The mantra of U.S. racing at the time was "Win on Sunday, sell on Monday." After the races, the successes achieved on the track were to translate into sales in the showrooms of the car dealers. In the fierce competition between engine manufacturers Chevrolet and Ford in particular, victories were pure advertising gold.

"Go West, Fast Man"

Power-packed cars, roaring engines, glamour provided by a handful of star drivers from Formula 1, the rest amateurs with mini-budgets - that was the mix that made the series a myth. Thousands of fans made the pilgrimage to the tracks and followed the wild bunch across the country.

They formed the Can-Am mission 1971 (from right): Jo Siffert, Edi Wyss, Joe Hoppen, boss of main sponsor "Porsche + Audi" and Hugo Schibler (cut in).

But Porsche, the employer, was initially anything but enthusiastic about Seppi's pioneering project. Only with a lot of persuasion and thanks to the intercession of Porsche racing director Rico Steinemann, also a Swiss, was Seppi able to persuade the Stuttgart company to enter the Can-Am adventure in 1969.

Siffert took on a special role in this monster horsepower show: on the one hand, he was the cool star from Formula 1, but on the other, he was only on the grid with a mini-team.

The link to success

His Porsche 917 PA, an open-top version of the then brand-new 917, was still too immature and underpowered to really challenge the top dogs McLaren.

The name PA stands for the decisive piece of the puzzle in this success story initiated by Seppi: "Porsche + Audi," the new sales company of the VW dealers for the two brands in the USA. PA was the sponsor of Siffert's campaign.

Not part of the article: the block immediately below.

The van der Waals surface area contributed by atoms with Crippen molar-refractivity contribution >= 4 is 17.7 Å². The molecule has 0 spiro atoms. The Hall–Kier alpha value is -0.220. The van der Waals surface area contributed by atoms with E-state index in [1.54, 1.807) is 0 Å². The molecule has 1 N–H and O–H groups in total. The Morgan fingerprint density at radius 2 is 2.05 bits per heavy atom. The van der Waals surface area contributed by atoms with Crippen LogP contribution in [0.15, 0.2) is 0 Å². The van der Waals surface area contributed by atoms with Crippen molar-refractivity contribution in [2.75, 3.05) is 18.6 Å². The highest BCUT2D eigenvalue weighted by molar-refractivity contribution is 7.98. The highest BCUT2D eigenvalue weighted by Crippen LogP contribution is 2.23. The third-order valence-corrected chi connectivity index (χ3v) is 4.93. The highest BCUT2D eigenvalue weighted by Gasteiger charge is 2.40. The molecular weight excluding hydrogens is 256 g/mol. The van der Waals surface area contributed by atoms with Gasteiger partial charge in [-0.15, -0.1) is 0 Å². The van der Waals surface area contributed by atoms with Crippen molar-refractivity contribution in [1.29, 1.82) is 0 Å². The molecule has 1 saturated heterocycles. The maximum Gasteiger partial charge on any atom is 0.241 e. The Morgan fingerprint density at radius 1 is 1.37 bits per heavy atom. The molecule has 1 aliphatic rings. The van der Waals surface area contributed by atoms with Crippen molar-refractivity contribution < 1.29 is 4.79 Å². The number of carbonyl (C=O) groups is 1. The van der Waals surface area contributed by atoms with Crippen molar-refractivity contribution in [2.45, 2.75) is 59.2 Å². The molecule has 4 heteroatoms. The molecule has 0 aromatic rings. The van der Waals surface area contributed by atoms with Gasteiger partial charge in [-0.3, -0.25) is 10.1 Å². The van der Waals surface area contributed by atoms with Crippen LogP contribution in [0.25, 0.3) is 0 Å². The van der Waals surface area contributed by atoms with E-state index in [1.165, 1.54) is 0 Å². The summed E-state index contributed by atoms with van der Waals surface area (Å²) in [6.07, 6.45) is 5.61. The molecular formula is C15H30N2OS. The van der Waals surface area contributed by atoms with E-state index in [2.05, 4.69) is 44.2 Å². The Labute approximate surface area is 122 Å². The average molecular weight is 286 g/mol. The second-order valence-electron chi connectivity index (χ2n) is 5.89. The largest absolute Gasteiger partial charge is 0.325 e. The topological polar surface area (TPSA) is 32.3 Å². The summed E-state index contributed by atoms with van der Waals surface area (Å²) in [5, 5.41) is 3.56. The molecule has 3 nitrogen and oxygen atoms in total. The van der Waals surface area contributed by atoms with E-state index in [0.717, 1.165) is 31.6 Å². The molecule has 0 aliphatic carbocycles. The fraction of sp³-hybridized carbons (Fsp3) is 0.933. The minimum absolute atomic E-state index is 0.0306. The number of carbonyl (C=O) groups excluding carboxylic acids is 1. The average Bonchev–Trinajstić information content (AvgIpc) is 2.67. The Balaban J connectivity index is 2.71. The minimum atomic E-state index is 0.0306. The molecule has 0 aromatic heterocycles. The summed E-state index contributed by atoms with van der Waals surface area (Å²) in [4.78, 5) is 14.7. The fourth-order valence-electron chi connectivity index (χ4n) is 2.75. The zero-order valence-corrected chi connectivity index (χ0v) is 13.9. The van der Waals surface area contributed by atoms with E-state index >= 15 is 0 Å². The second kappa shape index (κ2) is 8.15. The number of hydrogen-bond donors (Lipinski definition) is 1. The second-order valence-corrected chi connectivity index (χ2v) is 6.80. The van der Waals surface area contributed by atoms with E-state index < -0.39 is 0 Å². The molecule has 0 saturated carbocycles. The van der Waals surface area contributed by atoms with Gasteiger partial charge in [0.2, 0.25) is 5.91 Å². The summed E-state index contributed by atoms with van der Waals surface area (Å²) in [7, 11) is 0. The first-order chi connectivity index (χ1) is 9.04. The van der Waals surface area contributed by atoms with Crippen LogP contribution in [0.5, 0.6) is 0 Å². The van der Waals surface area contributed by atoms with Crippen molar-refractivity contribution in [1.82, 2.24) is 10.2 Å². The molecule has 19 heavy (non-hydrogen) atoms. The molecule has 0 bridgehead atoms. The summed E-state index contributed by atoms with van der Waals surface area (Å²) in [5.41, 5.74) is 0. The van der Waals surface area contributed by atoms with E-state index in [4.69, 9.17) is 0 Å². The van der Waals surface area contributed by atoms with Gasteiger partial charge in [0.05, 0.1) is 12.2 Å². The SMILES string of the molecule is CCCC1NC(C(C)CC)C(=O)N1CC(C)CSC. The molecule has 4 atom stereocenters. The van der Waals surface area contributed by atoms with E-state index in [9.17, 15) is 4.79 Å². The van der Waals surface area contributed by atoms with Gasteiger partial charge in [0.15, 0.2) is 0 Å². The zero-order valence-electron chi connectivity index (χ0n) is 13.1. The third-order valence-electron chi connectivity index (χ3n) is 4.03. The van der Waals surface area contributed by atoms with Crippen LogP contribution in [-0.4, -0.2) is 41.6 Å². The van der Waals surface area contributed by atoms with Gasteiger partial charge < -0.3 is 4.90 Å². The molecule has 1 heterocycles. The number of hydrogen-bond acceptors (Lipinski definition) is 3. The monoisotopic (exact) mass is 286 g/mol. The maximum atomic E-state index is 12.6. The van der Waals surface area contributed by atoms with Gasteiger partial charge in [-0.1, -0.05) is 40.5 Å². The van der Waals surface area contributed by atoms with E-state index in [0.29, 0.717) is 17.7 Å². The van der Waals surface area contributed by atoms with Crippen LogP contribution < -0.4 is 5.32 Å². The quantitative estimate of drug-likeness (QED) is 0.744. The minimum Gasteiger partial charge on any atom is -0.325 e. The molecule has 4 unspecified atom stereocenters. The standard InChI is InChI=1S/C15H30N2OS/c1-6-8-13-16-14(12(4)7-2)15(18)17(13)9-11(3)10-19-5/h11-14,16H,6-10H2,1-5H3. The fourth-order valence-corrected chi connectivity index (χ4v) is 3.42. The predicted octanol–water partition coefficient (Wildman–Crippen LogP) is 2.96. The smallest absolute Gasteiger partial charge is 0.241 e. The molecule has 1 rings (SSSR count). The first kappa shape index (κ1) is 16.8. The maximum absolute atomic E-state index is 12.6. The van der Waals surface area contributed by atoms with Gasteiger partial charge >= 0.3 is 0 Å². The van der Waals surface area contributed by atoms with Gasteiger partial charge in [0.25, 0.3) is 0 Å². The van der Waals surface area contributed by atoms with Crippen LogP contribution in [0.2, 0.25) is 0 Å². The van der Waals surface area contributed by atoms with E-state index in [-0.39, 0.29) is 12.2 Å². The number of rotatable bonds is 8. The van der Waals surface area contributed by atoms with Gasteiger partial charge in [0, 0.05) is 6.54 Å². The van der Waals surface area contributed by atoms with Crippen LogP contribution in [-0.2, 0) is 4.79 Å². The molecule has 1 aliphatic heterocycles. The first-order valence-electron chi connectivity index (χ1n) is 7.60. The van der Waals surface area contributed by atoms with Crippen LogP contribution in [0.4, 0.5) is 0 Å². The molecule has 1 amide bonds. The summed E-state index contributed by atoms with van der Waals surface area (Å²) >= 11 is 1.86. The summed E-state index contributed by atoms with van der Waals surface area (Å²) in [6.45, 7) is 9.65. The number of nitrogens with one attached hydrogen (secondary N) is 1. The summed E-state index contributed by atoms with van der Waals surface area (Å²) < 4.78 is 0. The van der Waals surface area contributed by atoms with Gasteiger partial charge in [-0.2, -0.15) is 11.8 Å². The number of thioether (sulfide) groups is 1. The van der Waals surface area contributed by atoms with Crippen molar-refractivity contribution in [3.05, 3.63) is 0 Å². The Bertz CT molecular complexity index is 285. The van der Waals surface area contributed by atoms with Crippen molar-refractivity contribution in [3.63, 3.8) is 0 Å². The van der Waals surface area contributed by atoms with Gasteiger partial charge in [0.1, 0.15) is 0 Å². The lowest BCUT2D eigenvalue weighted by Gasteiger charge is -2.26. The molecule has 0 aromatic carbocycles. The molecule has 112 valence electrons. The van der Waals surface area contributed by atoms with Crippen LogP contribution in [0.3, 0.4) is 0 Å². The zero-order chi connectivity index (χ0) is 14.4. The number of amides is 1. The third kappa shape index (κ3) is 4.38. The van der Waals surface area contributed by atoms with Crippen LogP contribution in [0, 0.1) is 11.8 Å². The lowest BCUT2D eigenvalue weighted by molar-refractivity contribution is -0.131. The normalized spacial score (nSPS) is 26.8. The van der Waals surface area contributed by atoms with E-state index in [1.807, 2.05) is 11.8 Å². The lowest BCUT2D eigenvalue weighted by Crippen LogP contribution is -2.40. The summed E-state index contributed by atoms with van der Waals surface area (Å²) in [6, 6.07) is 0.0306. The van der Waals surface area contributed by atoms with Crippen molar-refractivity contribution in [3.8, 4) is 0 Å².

The white racer bore the starting number 0. Today, the starting number, which is as eye-catching as it is unusual, seems like a symbol of a zero hour in automotive history, marking the start of Porsche's conquest of the U.S. market.

Test drive in Texas: Siffert's mechanics prepare his 1969 Porsche 917 PA for the race, where he finishes fourth. The man on the left provides shade for the driver and technicians with the pit board. Getty/Bernard Cahier

Despite disadvantages, Siffert put himself and his spick-and-span vehicle in the best possible light on the new continent: he finished an excellent fourth overall.

The dream is not for free

In 1971, the omens were better in that the 917 had meanwhile matured into the dominator of the sports car world championship. But this time Porsche didn't just say yes either, but imposed clear conditions on Siffert: One was that he should make his own financial contribution.

The poker player Siffert didn't bat an eyelash: He - with 13 victories in the World Sports Car Championship the most successful and also the most loyal Porsche works driver of his era - paid his employer $60,000 to make his Can-Am dream come true with a special version.

To this end, mechanic Edi Wyss traveled to Stuttgart, where he helped weld the frame of the 917/10 and lent a hand in assembling it. So there was also a piece of Swiss precision work in Seppi's Can-Am Porsche.

In terms of materials, it remained "Mission Impossible. Siffert's bright red car was still vastly inferior to the Chevrolet-powered McLaren in 1971: 5-liter vs. 8.1-liter engine, 630 hp vs. 740 hp, 743 kg weight vs. 646 kg.

But Siffert shone this time as well, practically making up for the handicap with his exceptional driving skills and the reliability of the material.

Once again, Siffert's guest appearances were under the "Porsche + Audi" banner. In addition, Seppi brought in the sponsors STP, Marlboro and Goodyear. Still, resources were minimal.

"Any collision, any ride-out that would have damaged the car's frame would have meant the end of the mission," says Edi Wyss.